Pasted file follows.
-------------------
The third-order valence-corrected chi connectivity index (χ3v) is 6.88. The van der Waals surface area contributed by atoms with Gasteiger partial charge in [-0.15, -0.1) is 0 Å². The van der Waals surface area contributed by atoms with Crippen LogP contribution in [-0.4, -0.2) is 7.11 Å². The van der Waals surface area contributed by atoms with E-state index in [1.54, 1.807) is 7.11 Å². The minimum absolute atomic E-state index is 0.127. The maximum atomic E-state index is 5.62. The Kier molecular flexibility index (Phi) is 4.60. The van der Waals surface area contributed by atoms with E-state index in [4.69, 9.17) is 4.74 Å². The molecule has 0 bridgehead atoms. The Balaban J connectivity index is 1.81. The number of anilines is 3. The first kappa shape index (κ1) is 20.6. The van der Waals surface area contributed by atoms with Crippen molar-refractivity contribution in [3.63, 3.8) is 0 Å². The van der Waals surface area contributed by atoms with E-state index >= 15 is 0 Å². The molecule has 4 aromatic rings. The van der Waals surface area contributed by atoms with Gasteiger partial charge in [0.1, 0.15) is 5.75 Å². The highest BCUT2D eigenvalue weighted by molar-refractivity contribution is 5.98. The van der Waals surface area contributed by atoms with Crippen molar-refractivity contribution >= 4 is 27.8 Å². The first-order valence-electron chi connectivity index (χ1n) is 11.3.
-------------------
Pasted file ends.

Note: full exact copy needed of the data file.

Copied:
The third-order valence-corrected chi connectivity index (χ3v) is 6.88. The van der Waals surface area contributed by atoms with Gasteiger partial charge in [-0.15, -0.1) is 0 Å². The van der Waals surface area contributed by atoms with Crippen LogP contribution in [-0.4, -0.2) is 7.11 Å². The van der Waals surface area contributed by atoms with E-state index in [1.54, 1.807) is 7.11 Å². The minimum absolute atomic E-state index is 0.127. The maximum atomic E-state index is 5.62. The Kier molecular flexibility index (Phi) is 4.60. The van der Waals surface area contributed by atoms with E-state index in [4.69, 9.17) is 4.74 Å². The molecule has 0 bridgehead atoms. The Balaban J connectivity index is 1.81. The number of anilines is 3. The first kappa shape index (κ1) is 20.6. The van der Waals surface area contributed by atoms with Crippen molar-refractivity contribution in [3.63, 3.8) is 0 Å². The van der Waals surface area contributed by atoms with E-state index >= 15 is 0 Å². The molecule has 4 aromatic rings. The van der Waals surface area contributed by atoms with Gasteiger partial charge in [0.1, 0.15) is 5.75 Å². The highest BCUT2D eigenvalue weighted by molar-refractivity contribution is 5.98. The van der Waals surface area contributed by atoms with Crippen molar-refractivity contribution >= 4 is 27.8 Å². The first-order valence-electron chi connectivity index (χ1n) is 11.3.